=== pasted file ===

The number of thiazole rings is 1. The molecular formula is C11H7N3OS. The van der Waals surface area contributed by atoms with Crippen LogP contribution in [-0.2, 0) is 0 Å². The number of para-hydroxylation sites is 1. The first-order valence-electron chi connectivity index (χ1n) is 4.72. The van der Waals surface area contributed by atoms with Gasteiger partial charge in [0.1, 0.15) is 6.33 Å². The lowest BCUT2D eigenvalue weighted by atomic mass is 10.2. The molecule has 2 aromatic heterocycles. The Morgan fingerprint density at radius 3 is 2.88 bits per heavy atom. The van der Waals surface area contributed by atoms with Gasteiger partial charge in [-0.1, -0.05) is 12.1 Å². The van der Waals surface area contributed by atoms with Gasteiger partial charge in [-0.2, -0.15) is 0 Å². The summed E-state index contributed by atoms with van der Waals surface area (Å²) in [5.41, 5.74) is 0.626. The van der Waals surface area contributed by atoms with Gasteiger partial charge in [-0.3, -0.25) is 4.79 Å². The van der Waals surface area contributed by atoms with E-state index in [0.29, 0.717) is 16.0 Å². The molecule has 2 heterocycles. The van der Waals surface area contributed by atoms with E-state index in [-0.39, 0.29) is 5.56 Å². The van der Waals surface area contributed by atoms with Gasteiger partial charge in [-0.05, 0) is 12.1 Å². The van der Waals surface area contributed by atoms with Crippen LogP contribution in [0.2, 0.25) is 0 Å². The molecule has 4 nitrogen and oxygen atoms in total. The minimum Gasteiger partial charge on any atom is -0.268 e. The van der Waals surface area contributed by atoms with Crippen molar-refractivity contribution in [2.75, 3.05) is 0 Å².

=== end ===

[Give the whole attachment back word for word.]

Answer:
The number of thiazole rings is 1. The molecular formula is C11H7N3OS. The van der Waals surface area contributed by atoms with Crippen LogP contribution in [-0.2, 0) is 0 Å². The number of para-hydroxylation sites is 1. The first-order valence-electron chi connectivity index (χ1n) is 4.72. The van der Waals surface area contributed by atoms with Gasteiger partial charge in [0.1, 0.15) is 6.33 Å². The lowest BCUT2D eigenvalue weighted by atomic mass is 10.2. The molecule has 2 aromatic heterocycles. The Morgan fingerprint density at radius 3 is 2.88 bits per heavy atom. The van der Waals surface area contributed by atoms with Gasteiger partial charge in [-0.1, -0.05) is 12.1 Å². The van der Waals surface area contributed by atoms with Gasteiger partial charge in [-0.2, -0.15) is 0 Å². The summed E-state index contributed by atoms with van der Waals surface area (Å²) in [5.41, 5.74) is 0.626. The van der Waals surface area contributed by atoms with Gasteiger partial charge in [-0.3, -0.25) is 4.79 Å². The van der Waals surface area contributed by atoms with E-state index in [0.29, 0.717) is 16.0 Å². The molecule has 2 heterocycles. The van der Waals surface area contributed by atoms with E-state index in [-0.39, 0.29) is 5.56 Å². The van der Waals surface area contributed by atoms with Gasteiger partial charge in [-0.05, 0) is 12.1 Å². The van der Waals surface area contributed by atoms with Crippen LogP contribution in [0.2, 0.25) is 0 Å². The molecule has 4 nitrogen and oxygen atoms in total. The minimum Gasteiger partial charge on any atom is -0.268 e. The van der Waals surface area contributed by atoms with Crippen molar-refractivity contribution in [2.75, 3.05) is 0 Å².